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Can anybody explain how FT232R or CP2102 or some Serial to USB converter and it magically appears as COM port on PC?

I would appreciate a detailed explanation on how the conversion happens. Some basics on USB protocol also. I have thoroughly read the datasheet. Couldn't comprehend it.

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    \$\begingroup\$ The question is too broad. Please indicate more clearly, what you coulnd't comprehend? \$\endgroup\$ – Martin Zabel Dec 12 '15 at 14:03
  • \$\begingroup\$ why downvote? I got my answer. \$\endgroup\$ – ammar.cma Dec 12 '15 at 17:23
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There is no magic and if there was it is on the PC side not in the actual chip.

When a USB device is connected to a host it enumerates, it communicates to the PC ID numbers and requests power and endpoints. Endpoints are how USB communicates, data is moved from device endpoint to host endpoint and back. All the USB protocol guarantees is this endpoint to endpoint flow of data.

When the host receives the ID numbers it loads drivers for the device. If anything else it's these drivers that have the magic. It is up to them to interpret the data coming into the endpoints and place data to go out of the endpoints.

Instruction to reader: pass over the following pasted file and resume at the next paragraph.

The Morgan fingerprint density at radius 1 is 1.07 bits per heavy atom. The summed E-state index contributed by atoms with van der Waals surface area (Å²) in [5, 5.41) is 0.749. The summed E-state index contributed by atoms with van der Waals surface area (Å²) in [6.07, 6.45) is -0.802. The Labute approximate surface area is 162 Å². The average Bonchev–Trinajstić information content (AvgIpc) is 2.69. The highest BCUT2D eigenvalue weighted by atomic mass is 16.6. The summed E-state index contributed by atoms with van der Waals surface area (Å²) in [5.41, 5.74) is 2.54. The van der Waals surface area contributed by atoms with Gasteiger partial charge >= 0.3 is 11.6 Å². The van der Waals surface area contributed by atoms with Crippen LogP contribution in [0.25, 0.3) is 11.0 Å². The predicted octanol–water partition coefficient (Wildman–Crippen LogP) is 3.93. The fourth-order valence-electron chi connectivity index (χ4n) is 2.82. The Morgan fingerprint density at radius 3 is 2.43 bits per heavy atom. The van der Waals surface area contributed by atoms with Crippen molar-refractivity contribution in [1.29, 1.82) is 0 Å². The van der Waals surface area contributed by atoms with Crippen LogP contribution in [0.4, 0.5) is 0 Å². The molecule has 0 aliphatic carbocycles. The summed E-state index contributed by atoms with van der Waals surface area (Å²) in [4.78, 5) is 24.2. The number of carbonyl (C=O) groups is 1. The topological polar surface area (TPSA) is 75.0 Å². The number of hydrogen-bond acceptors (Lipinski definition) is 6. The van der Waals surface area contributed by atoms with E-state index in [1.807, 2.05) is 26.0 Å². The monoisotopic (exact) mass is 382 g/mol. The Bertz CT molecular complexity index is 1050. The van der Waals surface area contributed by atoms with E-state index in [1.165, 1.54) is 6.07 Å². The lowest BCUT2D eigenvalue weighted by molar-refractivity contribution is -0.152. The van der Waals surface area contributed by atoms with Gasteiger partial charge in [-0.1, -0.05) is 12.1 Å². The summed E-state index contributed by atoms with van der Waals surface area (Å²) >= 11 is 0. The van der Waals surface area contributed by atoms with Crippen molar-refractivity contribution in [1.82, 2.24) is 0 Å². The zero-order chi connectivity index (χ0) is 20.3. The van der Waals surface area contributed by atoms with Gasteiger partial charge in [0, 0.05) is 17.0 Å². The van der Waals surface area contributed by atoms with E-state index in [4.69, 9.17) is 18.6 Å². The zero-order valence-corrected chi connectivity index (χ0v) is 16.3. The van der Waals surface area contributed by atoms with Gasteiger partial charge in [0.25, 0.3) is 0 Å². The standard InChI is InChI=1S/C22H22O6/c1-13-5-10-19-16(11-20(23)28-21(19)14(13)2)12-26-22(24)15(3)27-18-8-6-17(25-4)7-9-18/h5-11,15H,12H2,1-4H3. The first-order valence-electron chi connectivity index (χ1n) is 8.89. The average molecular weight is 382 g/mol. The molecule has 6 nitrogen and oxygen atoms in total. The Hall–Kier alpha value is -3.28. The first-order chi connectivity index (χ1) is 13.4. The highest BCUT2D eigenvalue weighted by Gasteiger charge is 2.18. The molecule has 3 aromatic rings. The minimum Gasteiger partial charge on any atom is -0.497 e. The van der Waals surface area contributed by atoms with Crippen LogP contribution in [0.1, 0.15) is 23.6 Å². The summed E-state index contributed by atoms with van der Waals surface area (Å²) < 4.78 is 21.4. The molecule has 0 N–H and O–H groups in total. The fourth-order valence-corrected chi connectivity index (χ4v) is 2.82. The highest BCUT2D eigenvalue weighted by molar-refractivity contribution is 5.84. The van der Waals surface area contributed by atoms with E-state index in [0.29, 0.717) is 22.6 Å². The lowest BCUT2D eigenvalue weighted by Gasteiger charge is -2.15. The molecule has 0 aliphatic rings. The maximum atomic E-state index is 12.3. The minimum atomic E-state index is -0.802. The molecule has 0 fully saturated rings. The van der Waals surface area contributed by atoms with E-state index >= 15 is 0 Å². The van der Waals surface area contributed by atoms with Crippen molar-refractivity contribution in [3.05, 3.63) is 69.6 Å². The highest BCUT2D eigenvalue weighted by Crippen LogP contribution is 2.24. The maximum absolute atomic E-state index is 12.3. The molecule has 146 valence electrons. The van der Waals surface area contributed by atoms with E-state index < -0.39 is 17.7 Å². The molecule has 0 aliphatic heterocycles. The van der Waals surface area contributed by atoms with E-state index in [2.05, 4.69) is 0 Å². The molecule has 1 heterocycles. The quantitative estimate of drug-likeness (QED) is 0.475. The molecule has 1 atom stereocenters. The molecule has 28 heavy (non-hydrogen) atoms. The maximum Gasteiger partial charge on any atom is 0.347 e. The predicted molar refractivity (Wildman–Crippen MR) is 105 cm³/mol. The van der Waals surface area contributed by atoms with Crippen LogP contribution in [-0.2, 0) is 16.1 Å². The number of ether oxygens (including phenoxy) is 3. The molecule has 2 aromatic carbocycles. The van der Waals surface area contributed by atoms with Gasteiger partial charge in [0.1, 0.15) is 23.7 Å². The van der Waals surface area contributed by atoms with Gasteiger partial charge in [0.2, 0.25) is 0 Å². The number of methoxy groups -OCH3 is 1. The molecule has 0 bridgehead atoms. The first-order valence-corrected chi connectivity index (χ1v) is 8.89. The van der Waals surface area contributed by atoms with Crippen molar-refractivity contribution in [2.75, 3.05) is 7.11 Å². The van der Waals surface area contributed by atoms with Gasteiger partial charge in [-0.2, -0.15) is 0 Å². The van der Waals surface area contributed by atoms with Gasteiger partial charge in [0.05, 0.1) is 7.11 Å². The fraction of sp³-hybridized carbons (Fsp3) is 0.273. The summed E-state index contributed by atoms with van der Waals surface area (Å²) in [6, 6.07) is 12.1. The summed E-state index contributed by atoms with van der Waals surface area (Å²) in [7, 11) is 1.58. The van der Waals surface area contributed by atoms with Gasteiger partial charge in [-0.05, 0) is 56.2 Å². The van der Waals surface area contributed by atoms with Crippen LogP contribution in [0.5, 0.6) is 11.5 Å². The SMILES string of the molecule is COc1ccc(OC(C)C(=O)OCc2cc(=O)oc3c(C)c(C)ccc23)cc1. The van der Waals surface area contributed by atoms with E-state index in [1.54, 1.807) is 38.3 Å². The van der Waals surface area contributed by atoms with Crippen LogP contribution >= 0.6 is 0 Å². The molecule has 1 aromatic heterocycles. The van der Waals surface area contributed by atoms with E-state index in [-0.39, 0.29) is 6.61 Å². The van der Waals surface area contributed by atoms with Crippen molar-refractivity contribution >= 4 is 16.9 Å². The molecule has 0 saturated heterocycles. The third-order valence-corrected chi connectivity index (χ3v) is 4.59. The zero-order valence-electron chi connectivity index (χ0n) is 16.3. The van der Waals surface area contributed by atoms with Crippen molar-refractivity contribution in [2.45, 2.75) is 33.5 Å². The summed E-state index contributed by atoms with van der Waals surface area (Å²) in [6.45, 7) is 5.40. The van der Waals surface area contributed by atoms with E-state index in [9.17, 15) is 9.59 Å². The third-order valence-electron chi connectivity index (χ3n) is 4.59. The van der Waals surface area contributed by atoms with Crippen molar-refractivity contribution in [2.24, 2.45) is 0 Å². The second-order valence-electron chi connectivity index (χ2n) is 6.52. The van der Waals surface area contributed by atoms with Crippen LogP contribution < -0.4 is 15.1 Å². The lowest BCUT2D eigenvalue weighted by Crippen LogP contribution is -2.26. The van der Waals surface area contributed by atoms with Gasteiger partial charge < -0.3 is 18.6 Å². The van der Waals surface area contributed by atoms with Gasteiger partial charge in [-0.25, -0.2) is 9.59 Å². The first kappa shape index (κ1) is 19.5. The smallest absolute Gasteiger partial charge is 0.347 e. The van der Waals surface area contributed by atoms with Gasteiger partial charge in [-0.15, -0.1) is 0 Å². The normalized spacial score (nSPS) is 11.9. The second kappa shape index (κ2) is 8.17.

The actual implementation is proprietary but there are some opens source USB to serial device code you can read.

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The actual implementation is a secret of the vendor of the converter.

It works like this. Upon receiving, the serial stream of bits is sampled by the UART of the converter to a stream of bytes. The bytes are then send to the PC via USB packets. The OS driver then makes the bytes available to the receiving process via the COM API (Windows) or device files (Linux, ...).

The other way round, the process writes bytes to the COM API or device file. These bytes are then send to the converter via USB packets. After that, the UART converts the stream of bytes to a serial bit stream which is then outputted.

Basics of the USB protocol can be found in the USB Standard documents or in a tutorial on the internet.

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